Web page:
On top of that, these devices were coming in many different shapes and sizes. In the late 1990s, most of us probably just had one PC running Windows. But now we might have a PC at work, a Mac at home, a smartphone running Android or iOS, and possibly a tablet. So moving a single file between all those devices, and changing it into different formats quickly, could be a pain.
"The cool thing about the Internet is that everything is going to be connected," said Sujay Jaswa, vice president of business development and sales for Dropbox. "But it's less interesting if all your stuff is not there and you're not able to share it. And all these individual pieces to technology are magical, but they're also incompatible."
All of these devices also have allowed us to become far more mobile with work. According to market research firm IDC, the number of workers worldwide who are considered mobile -- that is, working in more than one location -- has climbed from 758.6 million in 2006 to 1 billion in 2010 with a projection of 1.3 billion in 2013, about 37 percent of all workers. All that shuffling around means we need more help moving our digital stuff from gadget to gadget.
Suddenly, the problem encountered by Dropbox's founders wasn't just theirs. It was a problem for more than a billion people.
A service like Dropbox wouldn't have been as valuable a decade ago, said ChenLi Wang, team leader of business and sales operations at Dropbox. "Now people are working across many geographic regions, and we're in a much different place than we were five or 10 years ago," he said.
Before services like Dropbox, we were able to move files between computers using thumb drives for small files or by logging into a server to transfer really big files. But those are both a pain when you have to do it constantly, especially for the increasingly large multimedia files we create.
Still, even just five years ago, Dropbox would have had a limited market for another reason: Networks were too darn slow. Uploading stuff to the Internet, especially large files, could be a slow, agonizing process. But over the past several years, network speeds have dramatically increased.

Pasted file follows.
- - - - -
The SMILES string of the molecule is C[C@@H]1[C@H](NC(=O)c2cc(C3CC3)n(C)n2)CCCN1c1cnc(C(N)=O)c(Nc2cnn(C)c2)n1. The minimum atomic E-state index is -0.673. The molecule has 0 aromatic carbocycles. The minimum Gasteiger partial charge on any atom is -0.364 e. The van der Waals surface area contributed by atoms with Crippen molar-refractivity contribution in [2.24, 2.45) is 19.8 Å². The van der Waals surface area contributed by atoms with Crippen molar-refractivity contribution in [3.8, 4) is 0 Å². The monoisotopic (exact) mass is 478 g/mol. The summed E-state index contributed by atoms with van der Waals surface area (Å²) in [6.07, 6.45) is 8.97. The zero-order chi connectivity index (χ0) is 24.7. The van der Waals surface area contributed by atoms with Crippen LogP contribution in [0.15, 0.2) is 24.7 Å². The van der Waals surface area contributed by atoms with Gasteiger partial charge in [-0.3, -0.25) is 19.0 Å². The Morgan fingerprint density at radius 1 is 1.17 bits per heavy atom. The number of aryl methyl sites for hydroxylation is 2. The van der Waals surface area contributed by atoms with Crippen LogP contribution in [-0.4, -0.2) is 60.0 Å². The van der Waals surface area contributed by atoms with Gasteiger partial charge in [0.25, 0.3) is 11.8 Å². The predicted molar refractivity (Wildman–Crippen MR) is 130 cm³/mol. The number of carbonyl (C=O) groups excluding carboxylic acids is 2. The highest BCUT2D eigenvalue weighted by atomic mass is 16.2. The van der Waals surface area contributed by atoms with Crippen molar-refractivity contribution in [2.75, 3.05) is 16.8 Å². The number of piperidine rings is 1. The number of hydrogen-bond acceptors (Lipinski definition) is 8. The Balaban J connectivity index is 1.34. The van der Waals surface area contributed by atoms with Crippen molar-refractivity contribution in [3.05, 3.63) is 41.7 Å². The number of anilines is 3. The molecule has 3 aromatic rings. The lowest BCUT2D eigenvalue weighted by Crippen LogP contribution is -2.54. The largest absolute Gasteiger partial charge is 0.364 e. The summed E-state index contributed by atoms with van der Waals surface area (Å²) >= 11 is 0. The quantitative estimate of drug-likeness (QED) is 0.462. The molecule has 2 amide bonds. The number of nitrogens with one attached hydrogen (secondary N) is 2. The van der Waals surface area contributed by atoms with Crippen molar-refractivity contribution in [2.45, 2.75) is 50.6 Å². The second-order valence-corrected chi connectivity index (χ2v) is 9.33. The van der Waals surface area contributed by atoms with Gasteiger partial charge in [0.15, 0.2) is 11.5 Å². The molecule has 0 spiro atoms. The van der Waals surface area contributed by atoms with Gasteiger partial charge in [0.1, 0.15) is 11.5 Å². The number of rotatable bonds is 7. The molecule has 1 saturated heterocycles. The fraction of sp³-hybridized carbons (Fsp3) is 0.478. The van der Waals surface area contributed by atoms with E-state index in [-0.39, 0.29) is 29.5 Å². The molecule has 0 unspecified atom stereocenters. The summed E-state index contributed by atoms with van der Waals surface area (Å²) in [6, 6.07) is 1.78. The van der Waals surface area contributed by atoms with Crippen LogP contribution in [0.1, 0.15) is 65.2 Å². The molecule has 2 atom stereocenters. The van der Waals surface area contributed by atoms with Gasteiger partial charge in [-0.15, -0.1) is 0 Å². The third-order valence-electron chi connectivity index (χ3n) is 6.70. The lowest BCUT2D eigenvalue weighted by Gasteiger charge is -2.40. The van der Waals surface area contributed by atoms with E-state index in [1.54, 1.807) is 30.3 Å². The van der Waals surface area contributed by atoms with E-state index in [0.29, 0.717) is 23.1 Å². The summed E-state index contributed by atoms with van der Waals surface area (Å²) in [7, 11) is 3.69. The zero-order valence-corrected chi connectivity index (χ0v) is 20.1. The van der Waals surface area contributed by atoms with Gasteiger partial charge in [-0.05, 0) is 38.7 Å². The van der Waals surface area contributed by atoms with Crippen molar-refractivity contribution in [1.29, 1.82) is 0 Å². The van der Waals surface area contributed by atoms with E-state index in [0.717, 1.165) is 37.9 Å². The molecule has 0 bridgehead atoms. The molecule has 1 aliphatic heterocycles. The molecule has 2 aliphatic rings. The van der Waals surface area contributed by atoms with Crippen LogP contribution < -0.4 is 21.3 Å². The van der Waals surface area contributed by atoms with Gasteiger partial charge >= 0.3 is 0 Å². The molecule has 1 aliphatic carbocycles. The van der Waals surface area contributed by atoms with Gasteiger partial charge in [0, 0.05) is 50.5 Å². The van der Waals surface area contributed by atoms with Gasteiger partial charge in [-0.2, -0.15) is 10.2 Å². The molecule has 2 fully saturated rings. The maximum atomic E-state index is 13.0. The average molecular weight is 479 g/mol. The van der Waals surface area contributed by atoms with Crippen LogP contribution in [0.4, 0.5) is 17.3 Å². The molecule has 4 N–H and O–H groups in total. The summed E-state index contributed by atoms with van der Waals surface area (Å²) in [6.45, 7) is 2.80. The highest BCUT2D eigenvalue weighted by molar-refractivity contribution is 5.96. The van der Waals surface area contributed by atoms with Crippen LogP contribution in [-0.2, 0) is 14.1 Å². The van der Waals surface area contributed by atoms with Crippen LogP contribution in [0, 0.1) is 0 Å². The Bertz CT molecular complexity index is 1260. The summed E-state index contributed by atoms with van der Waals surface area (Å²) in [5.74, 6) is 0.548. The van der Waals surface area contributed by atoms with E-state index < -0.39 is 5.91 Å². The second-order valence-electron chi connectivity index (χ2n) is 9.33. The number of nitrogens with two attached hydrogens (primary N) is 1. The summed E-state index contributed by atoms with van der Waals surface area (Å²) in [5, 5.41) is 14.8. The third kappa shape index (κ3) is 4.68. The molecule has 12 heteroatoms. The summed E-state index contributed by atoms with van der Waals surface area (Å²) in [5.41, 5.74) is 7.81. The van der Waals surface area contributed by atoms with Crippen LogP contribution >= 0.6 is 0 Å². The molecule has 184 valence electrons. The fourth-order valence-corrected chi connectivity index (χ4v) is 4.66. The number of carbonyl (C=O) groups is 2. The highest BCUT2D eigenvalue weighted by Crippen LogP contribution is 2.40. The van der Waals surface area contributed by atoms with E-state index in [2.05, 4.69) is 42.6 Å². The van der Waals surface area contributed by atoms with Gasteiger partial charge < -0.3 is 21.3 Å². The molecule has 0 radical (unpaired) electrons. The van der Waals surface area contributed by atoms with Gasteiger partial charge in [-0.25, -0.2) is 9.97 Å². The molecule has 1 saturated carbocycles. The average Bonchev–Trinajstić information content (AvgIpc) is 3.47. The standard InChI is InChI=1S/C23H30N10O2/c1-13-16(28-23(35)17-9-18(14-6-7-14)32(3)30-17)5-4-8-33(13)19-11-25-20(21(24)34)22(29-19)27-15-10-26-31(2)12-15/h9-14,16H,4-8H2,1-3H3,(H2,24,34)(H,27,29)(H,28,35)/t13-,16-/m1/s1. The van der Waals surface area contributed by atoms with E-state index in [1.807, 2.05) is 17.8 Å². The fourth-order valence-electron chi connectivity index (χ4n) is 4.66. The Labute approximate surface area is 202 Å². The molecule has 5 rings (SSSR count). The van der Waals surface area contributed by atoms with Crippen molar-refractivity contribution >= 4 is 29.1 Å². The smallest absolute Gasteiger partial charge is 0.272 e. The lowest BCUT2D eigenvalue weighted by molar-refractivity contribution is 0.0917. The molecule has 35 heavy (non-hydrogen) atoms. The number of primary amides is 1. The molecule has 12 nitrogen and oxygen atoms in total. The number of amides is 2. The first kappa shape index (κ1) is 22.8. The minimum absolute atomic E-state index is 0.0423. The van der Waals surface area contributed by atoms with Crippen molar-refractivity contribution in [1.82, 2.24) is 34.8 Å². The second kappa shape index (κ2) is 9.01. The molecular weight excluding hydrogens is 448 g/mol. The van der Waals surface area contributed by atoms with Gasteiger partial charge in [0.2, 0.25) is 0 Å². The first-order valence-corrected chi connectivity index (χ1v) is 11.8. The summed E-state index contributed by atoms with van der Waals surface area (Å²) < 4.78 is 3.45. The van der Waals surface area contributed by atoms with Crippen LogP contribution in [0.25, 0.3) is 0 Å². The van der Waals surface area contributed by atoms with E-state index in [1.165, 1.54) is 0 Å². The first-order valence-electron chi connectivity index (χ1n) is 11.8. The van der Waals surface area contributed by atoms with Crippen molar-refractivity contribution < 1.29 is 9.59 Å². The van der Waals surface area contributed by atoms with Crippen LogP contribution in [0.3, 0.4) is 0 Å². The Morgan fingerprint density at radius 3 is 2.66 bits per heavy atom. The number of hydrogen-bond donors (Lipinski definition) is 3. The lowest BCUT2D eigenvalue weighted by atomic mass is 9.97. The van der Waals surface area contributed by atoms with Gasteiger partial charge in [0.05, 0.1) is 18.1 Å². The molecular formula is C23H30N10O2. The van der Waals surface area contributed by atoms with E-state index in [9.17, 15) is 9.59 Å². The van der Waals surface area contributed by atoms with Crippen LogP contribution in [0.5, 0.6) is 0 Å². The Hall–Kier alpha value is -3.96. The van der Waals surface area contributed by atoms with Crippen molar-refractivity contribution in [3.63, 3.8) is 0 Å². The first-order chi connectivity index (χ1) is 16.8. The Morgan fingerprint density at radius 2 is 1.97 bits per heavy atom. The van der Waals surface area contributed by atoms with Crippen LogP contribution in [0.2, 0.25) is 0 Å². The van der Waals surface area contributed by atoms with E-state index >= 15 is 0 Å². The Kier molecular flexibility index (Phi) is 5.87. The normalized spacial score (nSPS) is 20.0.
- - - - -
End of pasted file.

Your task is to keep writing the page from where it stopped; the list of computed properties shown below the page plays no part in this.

Back in 2004, less than 30 percent of U.S. homes had broadband connections, according to the Pew Research Center's Internet & American Life Project. Now Pew says that percentage has jumped to 60 percent.
In addition, the number of people in North America using speedy 3G networks for their mobile devices has climbed from 20 percent in 2007 to 54 percent in 2011, according to Morgan Stanley research.
These three pieces -- multiple gadgets, mobile workforce, faster networks -- wouldn't have been enough for Dropbox if one other piece hadn't fallen into place: Over the past decade, the price of digital storage declined dramatically. By one estimate, from Clearwell Systems, an IT research firm, the price of storing 1 gigabyte of information fell from $20 in 2000 to 10 cents in 2010.
That dramatic decline gave us more space to store our stuff. More importantly, it led companies such as Amazon to sell space on their own servers to start-ups like Dropbox. That meant that Dropbox could start for very little money.
And that meant Dropbox can offer its basic service -- 2GB of storage -- for free.
The trends that have given rise to cloud computing are projected to accelerate over the next decade. That's bad news if you sell disc drives or servers. But it's going to create a world where virtually every bit of our digital lives are available everywhere instantaneously.
And that, of course, is very good news for Dropbox.